It’s no doubt his mom, Cathy, beams when speaking about her boy, mentioning not only his honorable awards, but more so his kind, humble character. Nolan has aspirations to swim in college, but wants to ensure his education comes first.
A bright-eyed, determined second grade student takes the stage for our November Student Spotlight. Shannon Worthey needs no introduction in her own circle, but the rest of us were shocked to hear how Shannon spends her extracurricular time. Shannon has been practicing Irish Dance for the past three years. Her passion for Irish Dance stems from her debut on the living room floor at just 2 years old when she watched the entire three-hour Riverdance video, following along the entire time. Holding Shannon’s attention was no feat for this busy girl, but she was so mesmerized by the dancing, her curiosity did not wander.
Mom, Ashley Worthey, remembers being shocked how she actually looked like she knew what she was doing at just two years old. Shannon now attends classes at the McKeever’s School of Irish Dance, located in the E. Claire Raley Studios for the Performing Arts in Sacramento. Her instructor, who Miss Shannon is quite fond of, danced and toured with Riverdance prior to opening her own dance studio. It is apparent Shannon truly looks up to her instruction, with aspirations to dance as she does. Shannon has competed in her own feisannas, or Irish dance competitions, and has placed either first or second in each one, currently holding three first place metals in her possession. In addition to competitions, she has performed for Mayor Steinberg, as well as multiple school talent shows. When asking Shannon how dancing makes her feel, her enamored response was, “HAPPY!” Her passion for Irish dancing sparkles in her eyes and her determination to ‘never give up’ will take her far in life.
During the summer of 2019, a group of Lincoln High School students had the honor of attending the annual American Civil Liberties Union (ACLU) Summer Advocacy Institute in Washington DC. These 9 young women participated in a quickly growing event that’s sparked the interest of many high school students across America. They participated in various seminars, team building exercises and several tours of museums and historical monuments. After one seminar, they had the opportunity to ask a congress representative a few questions and take a photo with them. One student in particular, Hannah Villanueva spoke highly of her experiences, mentioning passionate and emotional moments for many. She was able to visit the Vietnam Memorial in Washington DC, where her great uncle’s name is etched in the wall for his services.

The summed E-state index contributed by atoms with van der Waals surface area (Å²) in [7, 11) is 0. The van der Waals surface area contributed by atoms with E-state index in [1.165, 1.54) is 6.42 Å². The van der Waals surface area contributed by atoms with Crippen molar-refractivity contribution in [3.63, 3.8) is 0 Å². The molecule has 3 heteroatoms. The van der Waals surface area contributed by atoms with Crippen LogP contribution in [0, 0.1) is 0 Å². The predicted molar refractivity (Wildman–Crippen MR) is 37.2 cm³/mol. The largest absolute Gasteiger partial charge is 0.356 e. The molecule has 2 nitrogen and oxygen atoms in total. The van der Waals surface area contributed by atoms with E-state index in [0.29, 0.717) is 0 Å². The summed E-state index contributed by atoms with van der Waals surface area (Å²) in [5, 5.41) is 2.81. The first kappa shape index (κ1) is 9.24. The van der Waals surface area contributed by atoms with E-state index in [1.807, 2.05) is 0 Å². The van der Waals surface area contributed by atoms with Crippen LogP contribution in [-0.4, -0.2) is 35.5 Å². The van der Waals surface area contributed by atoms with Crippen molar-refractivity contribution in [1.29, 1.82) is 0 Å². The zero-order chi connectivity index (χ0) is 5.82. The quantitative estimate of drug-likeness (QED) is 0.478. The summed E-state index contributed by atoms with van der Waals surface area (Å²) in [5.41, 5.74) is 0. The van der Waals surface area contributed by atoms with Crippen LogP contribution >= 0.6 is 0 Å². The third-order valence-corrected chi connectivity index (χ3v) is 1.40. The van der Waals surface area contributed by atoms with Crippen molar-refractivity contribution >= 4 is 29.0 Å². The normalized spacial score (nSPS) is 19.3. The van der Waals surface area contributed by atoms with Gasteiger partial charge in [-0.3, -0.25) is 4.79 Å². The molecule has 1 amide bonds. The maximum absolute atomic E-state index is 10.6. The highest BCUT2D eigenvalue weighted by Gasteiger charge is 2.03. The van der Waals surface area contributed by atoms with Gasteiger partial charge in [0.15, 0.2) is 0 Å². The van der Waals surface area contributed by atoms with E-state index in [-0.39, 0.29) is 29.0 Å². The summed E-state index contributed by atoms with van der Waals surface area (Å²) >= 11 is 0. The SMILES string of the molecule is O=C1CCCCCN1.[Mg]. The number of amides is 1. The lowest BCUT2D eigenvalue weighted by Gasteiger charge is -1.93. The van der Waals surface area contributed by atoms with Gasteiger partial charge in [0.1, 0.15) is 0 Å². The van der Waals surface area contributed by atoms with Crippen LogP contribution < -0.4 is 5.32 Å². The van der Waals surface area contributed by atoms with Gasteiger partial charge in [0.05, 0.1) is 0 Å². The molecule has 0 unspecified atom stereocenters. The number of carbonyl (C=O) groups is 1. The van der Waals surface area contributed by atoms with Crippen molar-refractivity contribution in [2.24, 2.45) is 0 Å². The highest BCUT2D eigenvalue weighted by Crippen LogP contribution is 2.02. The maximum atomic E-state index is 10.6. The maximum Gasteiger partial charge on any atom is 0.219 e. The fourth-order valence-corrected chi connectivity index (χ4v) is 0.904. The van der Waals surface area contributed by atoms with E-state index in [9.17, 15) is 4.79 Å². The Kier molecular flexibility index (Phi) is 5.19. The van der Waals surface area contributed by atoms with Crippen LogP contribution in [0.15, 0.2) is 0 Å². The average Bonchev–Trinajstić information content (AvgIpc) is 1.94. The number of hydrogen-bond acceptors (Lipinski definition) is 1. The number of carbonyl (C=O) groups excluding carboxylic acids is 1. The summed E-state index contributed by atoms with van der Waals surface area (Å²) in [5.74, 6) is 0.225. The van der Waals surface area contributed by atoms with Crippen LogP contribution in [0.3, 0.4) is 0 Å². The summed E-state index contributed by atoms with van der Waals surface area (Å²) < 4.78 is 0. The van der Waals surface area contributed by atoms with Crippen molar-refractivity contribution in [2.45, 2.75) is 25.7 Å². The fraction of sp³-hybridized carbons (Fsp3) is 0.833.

While surrounded by other passionate individuals, Hannah felt inspired to be a positive influence in her local community. Hannah plans to follow in her great uncles footsteps and become a trauma surgeon for the US Military. The group of students ended their memorable trip with a ball at the National Art Gallery, which the organization rented out the entire venue to end in celebration. It was an experience these 9 young women will never forget.
We are kicking off the school year with a whopper of a student spotlight - highlighting not just one student, but three! Three sisters have quite the tight schedule outside of their regular school day. Six-year-old Emeliann Grandin, nine-year-old Charlotte Grandin, and eleven-year-old Lily Grandin are all chasing that checkered flag when they aren't at school. Emeliann and Charlotte both attend Carlin C. Coppin, while Lily is in her first year at Glen Edwards Middle School. The racing trio all race quarter midget racecars in different motor classes. Emeliann races in the novice (or beginner) division with a speed restricted motor. The older sisters are both racing the senior Honda motor with no speed restrictions. The girls race during the nine-month long season, racing 20-30 races within that time. The family primarily races in the Northern California Area, with a few major races across the country. Over Thanksgiving, these racing rockstars head to Las Vegas to compete against over 350 cars. When asking father, Carl, what sparked their interest in racecar driving, he mentioned their mom, Sue, grew up around drag racing. His biggest motivation to get the girls involved was the driving experience they would have under their belts, once it came time to get behind the wheel of a daily driver.
When the family isn't out on the racetrack, all three girls are involved in 4H. In addition, Emeliann and Charlotte play softball (Charlotte is on the All-Star Team) and Lily plays waterpolo. All three girls maintain their schoolwork and still have time for their family and fun! These girls are definitely on the right track for a bright future!